My daughter very rarely cries. Like all of us this week, I’ve seen my job as a parent primarily to protect the children from fear, panic and sadness as their little lives have been upturned. Confronted by her distress I felt angry and like a complete failure. In my desperation to find a target for my anger, a few thoughts flashed through my head.

This is her school’s fault! Why are they setting her work she hasn’t done yet? Don’t they realise this is getting in the way of me disinfecting the kitchen!?

This is her fault! Why is she doing this on a SATURDAY? Isn’t it enough I’ve been trying to home school her all week and now she expects me to help her all weekend as well? When on earth am I meant to disinfect the kitchen!?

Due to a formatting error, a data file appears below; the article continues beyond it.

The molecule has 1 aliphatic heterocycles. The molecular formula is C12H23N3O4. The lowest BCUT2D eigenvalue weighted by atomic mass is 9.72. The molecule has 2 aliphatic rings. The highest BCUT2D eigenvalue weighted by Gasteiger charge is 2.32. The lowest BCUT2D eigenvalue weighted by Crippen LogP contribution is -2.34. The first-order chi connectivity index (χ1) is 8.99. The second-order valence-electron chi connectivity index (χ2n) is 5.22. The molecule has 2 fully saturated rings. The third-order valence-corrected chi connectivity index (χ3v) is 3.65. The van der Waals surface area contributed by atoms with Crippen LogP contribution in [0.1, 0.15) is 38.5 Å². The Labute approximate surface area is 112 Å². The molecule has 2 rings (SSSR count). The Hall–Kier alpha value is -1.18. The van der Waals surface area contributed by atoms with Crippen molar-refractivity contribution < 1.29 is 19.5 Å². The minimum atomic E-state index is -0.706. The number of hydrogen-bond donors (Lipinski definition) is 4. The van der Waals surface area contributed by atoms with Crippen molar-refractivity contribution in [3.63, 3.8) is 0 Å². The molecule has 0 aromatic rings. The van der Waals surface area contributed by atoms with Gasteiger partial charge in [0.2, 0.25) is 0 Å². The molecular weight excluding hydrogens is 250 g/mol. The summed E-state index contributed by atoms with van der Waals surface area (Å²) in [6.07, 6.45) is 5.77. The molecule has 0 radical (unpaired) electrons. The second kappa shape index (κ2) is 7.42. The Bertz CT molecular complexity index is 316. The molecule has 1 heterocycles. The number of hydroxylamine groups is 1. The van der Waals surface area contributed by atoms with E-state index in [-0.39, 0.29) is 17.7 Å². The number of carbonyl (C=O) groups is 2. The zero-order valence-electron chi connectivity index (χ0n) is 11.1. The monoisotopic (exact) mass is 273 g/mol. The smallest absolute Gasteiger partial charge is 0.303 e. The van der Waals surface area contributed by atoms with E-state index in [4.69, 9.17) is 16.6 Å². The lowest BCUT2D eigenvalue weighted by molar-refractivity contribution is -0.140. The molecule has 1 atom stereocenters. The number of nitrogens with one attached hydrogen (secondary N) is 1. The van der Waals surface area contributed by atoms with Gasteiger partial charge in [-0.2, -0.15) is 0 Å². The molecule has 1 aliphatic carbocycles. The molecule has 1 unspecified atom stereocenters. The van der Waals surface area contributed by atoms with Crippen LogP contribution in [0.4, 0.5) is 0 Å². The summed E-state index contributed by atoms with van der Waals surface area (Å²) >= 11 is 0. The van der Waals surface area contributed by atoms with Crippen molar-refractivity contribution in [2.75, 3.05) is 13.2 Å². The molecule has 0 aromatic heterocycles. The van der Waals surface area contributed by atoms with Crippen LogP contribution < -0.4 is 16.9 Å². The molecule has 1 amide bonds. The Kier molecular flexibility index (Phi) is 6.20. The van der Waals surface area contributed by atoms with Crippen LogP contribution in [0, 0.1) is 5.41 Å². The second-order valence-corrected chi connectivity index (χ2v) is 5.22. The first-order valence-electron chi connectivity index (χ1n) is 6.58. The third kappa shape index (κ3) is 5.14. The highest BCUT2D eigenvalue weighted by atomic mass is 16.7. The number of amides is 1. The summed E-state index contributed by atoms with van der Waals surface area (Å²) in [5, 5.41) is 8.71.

This is my fault! I am an absolute failure as a parent. I explained badly, rushed it and prioritised something else over her at a time when she needs me most. Why on earth am I disinfecting the kitchen anyway?

Of course, the blame game is daft. Just because she doesn’t remember doing it at school, doesn’t mean she hasn’t done it at school. She’s doing it on a Saturday because she’s in the habit of doing her homework on a Saturday, and is hanging on to the precious moments of normality that are available to her. And maybe I am a failure as a parent, or maybe I’m not, but that one moment in my child’s life won’t be the deciding factor in that.

Right now, it is natural to look for somebody to blame: the situation we are all in and the difficulties we are currently experiencing are caused by an enemy without a face.  It’s really hard to be angry with a virus that we can’t see and much easier to find a person or group of people to target with our completely understandable anxiety, distress and anger.  They become the bad guys.